Monday, August 1, 2016

When Death Draws Near by Carrie Stuart Parks

This is the third in the series featuring Gwen Marcy and I have enjoyed all of them. A forensic artist, Gwen is contracted to do some work in a small Kentucky town. There have been a series of rapes and she is supposed to draw a likeness of the rapist from victim interviews. As she starts working, she sense there is something wrong. The sheriff is stone walling her. It is not until she meets a wealthy couple with White House aspirations that Gwen finds out the real reason she's been hired.

One of the reasons I like this series is because I learn something in every novel. An interesting aspect of forensic science deals with speech. Gwen can figure out when someone is lying because of the words they use and the sentence structure. For example, when someone says, “Sorry,” they're really not. But, if they say, I'm sorry,” that shows they own the deed and truly are sorry.

Much of this novel centers around Pentecostal snake handlers. They handle snakes based on the promise in Mark 16:17. Gwen is told lies about this group when she first hears about them. It was very interesting to see Gwen's perception of them change as she gets to know the people. This is a good example of the fear and prejudice that comes when we don't understand a different expression of Christianity.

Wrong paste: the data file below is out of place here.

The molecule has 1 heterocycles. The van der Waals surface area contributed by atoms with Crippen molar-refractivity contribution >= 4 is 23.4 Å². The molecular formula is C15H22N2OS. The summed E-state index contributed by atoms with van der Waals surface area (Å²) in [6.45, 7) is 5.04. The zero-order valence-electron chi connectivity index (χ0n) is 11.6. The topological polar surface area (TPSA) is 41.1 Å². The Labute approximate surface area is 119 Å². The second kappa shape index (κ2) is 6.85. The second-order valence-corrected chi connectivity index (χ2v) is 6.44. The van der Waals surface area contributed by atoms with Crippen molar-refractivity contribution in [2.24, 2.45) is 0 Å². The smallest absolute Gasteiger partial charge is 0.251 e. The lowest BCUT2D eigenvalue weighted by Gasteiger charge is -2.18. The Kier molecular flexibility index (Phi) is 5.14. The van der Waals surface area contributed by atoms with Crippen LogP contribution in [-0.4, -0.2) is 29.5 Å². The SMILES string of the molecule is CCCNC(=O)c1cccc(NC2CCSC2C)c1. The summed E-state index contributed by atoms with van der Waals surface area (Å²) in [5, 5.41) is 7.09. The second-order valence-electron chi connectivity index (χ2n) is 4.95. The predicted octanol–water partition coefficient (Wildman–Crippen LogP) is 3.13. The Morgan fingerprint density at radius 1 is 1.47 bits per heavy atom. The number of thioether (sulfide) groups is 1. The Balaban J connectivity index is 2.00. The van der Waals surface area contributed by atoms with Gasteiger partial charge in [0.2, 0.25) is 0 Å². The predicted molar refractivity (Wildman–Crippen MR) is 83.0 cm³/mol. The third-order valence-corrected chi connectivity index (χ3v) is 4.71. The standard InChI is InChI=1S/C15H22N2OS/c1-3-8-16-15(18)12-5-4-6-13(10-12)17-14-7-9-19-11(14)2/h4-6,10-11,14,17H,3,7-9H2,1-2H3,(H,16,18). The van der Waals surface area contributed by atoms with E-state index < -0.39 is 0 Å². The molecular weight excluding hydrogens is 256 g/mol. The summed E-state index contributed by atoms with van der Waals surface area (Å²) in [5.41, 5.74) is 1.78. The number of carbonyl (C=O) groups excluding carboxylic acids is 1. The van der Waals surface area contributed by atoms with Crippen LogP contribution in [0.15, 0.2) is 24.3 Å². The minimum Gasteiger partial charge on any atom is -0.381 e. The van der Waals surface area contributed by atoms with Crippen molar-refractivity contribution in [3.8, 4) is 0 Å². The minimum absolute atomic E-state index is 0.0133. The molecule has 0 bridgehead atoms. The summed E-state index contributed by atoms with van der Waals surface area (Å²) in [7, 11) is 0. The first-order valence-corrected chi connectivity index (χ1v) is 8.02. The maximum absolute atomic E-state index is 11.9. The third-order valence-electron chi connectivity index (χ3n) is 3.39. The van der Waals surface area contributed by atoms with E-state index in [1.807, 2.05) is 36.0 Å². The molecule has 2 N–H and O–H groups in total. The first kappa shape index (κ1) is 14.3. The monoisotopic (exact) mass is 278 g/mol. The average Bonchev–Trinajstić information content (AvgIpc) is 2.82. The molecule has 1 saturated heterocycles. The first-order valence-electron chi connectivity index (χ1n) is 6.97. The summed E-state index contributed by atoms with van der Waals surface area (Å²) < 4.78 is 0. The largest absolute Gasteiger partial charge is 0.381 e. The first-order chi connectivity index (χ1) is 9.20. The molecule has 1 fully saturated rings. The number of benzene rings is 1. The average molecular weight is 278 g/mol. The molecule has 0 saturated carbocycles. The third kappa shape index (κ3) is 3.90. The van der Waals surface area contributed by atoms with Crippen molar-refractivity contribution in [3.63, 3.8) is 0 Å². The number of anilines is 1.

It looks like Gwen's breast cancer is back as the novel opens. Gwen is not happy with God. I had a little trouble with her character in the first part of the novel. She seemed much more weak than I remembered her. As the novel progresses, however, the old Gwen is back. She revealed her toughness when it was needed.

This is a novel with a complex murder mystery. I am not sure I understood it all in the end and I'm not sure all the loose ends got tied up. Nonetheless, I enjoyed it and recommend it.

Read my review of the earlier novels in the series: A Cry from the Dust and The Bones will Speak.

My rating: 4/5 stars.

Carrie Stuart Parks is an award-winning fine artist and internationally known forensic artist. She teaches forensic art courses to law enforcement professionals and is the author/illustrator of numerous books on drawing. She began to write fiction while battling breast cancer. Now in remission, she continues to encourage other women struggling with cancer. You can find out more at

Thomas Nelson, 336 pages.

I received a complimentary egalley of this book from the publisher for the purpose of an independent and honest review

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